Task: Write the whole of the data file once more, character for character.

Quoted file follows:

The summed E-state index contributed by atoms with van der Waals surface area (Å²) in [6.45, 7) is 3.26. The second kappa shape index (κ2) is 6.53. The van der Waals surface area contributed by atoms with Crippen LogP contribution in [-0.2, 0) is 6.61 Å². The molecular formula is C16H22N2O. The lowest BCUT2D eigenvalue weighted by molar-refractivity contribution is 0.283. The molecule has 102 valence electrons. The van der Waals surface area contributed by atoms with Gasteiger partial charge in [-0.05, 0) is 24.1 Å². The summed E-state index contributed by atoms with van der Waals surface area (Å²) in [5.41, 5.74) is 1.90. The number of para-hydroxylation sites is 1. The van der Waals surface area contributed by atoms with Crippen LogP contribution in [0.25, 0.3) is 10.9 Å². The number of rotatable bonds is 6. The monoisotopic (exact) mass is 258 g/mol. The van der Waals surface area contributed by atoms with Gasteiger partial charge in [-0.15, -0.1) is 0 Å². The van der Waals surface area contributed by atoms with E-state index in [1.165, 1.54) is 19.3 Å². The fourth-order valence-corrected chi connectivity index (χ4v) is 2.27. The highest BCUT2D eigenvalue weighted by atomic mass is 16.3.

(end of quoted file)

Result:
The summed E-state index contributed by atoms with van der Waals surface area (Å²) in [6.45, 7) is 3.26. The second kappa shape index (κ2) is 6.53. The van der Waals surface area contributed by atoms with Crippen LogP contribution in [-0.2, 0) is 6.61 Å². The molecular formula is C16H22N2O. The lowest BCUT2D eigenvalue weighted by molar-refractivity contribution is 0.283. The molecule has 102 valence electrons. The van der Waals surface area contributed by atoms with Gasteiger partial charge in [-0.05, 0) is 24.1 Å². The summed E-state index contributed by atoms with van der Waals surface area (Å²) in [5.41, 5.74) is 1.90. The number of para-hydroxylation sites is 1. The van der Waals surface area contributed by atoms with Crippen LogP contribution in [0.25, 0.3) is 10.9 Å². The number of rotatable bonds is 6. The monoisotopic (exact) mass is 258 g/mol. The van der Waals surface area contributed by atoms with Gasteiger partial charge in [-0.15, -0.1) is 0 Å². The van der Waals surface area contributed by atoms with E-state index in [1.165, 1.54) is 19.3 Å². The fourth-order valence-corrected chi connectivity index (χ4v) is 2.27. The highest BCUT2D eigenvalue weighted by atomic mass is 16.3.